Capovilla: Unfortunately, we are still proudly armed and the war industry marches forward, but Christians must try to dream that peace is not a utopia; that peace can become incarnate in the great human family. After the First World War, there was the Kellogg-Briand Pact on the eliminability of war. It was a little-known agreement, but Italy also signed on to it. The thesis upon which it was based was this: If a juridical institution comes to lack reasons to exist, can it die? Today slavery no longer exists legally, nor do serfs or duels. Do you think that war must continue to exist because it has always existed? We must educate ourselves about this. When Roncalli was sent to Paris as the Apostolic Nuncio in 1944, the first person to meet him at Orly was the Turkish ambassador. And yet the whole time that he was in Turkey as Apostolic Administrator, he had to renew his visa every six months because he was not recognized as the Pope’s representative. What is more, upon being elected Pope, secular Turkey asked to establish diplomatic relations with the Holy See. This is owed to the fact that Roncalli had good relations with everyone and an in every country to which he was sent. To a journalist he once said: “By my upbringing and my vocation, wherever I set my feet, there I also put my heart.” And this is what the Gospel teaches us.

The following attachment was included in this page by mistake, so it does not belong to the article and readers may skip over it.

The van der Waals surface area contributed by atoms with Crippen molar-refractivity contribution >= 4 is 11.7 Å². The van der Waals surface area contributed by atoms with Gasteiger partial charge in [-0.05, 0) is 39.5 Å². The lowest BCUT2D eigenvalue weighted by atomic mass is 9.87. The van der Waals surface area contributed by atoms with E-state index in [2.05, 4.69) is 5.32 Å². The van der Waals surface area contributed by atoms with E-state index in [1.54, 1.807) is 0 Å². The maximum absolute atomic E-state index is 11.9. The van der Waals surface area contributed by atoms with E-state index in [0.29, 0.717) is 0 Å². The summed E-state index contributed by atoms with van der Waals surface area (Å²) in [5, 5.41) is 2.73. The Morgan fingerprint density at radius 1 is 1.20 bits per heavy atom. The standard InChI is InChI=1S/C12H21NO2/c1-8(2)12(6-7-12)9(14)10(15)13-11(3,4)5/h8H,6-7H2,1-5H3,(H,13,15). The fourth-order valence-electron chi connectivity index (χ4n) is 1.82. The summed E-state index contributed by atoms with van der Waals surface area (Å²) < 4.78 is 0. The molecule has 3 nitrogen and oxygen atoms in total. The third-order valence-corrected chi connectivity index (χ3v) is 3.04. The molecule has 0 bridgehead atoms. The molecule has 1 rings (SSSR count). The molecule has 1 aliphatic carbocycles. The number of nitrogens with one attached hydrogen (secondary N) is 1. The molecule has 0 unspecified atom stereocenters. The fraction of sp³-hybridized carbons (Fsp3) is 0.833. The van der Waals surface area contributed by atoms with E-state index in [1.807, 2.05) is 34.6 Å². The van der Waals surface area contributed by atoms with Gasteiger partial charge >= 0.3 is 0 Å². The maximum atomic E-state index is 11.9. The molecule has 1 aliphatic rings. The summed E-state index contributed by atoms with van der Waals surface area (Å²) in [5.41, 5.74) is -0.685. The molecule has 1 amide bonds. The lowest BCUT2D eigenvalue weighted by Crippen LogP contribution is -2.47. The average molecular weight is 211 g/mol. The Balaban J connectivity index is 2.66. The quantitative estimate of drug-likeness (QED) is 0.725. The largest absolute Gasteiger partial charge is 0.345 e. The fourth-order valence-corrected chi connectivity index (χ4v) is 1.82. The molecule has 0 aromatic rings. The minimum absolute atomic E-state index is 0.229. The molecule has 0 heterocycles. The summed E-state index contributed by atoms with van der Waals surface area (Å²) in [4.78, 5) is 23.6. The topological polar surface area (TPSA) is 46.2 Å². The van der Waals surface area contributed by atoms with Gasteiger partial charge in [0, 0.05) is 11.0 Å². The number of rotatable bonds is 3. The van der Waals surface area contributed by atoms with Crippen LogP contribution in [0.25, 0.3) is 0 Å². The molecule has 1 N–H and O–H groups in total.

Aleteia: The “transitional Pope” first surprised the curia and then the world with the announcement of an ecumenical council. Why did he think it urgent for the life of the Church?